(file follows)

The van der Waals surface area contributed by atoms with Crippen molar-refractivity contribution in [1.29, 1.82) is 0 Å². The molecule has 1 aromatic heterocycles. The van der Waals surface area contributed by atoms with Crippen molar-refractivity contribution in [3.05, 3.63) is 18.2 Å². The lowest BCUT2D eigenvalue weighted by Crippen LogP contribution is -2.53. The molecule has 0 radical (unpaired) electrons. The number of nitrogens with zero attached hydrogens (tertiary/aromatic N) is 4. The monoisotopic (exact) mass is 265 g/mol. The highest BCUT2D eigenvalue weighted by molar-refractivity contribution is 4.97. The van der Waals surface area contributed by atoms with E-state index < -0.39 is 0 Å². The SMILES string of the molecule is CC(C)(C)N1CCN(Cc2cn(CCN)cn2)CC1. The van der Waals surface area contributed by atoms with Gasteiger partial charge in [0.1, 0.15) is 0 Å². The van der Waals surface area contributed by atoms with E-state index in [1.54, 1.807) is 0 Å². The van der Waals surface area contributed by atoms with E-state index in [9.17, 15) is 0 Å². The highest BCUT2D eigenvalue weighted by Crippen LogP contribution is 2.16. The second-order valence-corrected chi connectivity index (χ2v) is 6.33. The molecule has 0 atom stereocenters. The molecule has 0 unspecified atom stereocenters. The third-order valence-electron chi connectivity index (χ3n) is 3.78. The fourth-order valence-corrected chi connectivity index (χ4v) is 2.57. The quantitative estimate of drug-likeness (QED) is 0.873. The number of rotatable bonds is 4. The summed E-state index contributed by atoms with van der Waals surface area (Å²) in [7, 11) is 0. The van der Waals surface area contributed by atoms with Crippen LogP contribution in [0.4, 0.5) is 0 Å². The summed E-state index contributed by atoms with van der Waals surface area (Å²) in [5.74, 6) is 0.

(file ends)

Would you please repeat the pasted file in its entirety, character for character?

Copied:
The van der Waals surface area contributed by atoms with Crippen molar-refractivity contribution in [1.29, 1.82) is 0 Å². The molecule has 1 aromatic heterocycles. The van der Waals surface area contributed by atoms with Crippen molar-refractivity contribution in [3.05, 3.63) is 18.2 Å². The lowest BCUT2D eigenvalue weighted by Crippen LogP contribution is -2.53. The molecule has 0 radical (unpaired) electrons. The number of nitrogens with zero attached hydrogens (tertiary/aromatic N) is 4. The monoisotopic (exact) mass is 265 g/mol. The highest BCUT2D eigenvalue weighted by molar-refractivity contribution is 4.97. The van der Waals surface area contributed by atoms with E-state index < -0.39 is 0 Å². The SMILES string of the molecule is CC(C)(C)N1CCN(Cc2cn(CCN)cn2)CC1. The van der Waals surface area contributed by atoms with Gasteiger partial charge in [0.1, 0.15) is 0 Å². The van der Waals surface area contributed by atoms with E-state index in [1.54, 1.807) is 0 Å². The van der Waals surface area contributed by atoms with E-state index in [9.17, 15) is 0 Å². The highest BCUT2D eigenvalue weighted by Crippen LogP contribution is 2.16. The second-order valence-corrected chi connectivity index (χ2v) is 6.33. The molecule has 0 atom stereocenters. The molecule has 0 unspecified atom stereocenters. The third-order valence-electron chi connectivity index (χ3n) is 3.78. The fourth-order valence-corrected chi connectivity index (χ4v) is 2.57. The quantitative estimate of drug-likeness (QED) is 0.873. The number of rotatable bonds is 4. The summed E-state index contributed by atoms with van der Waals surface area (Å²) in [7, 11) is 0. The van der Waals surface area contributed by atoms with Crippen LogP contribution in [0.4, 0.5) is 0 Å². The summed E-state index contributed by atoms with van der Waals surface area (Å²) in [5.74, 6) is 0.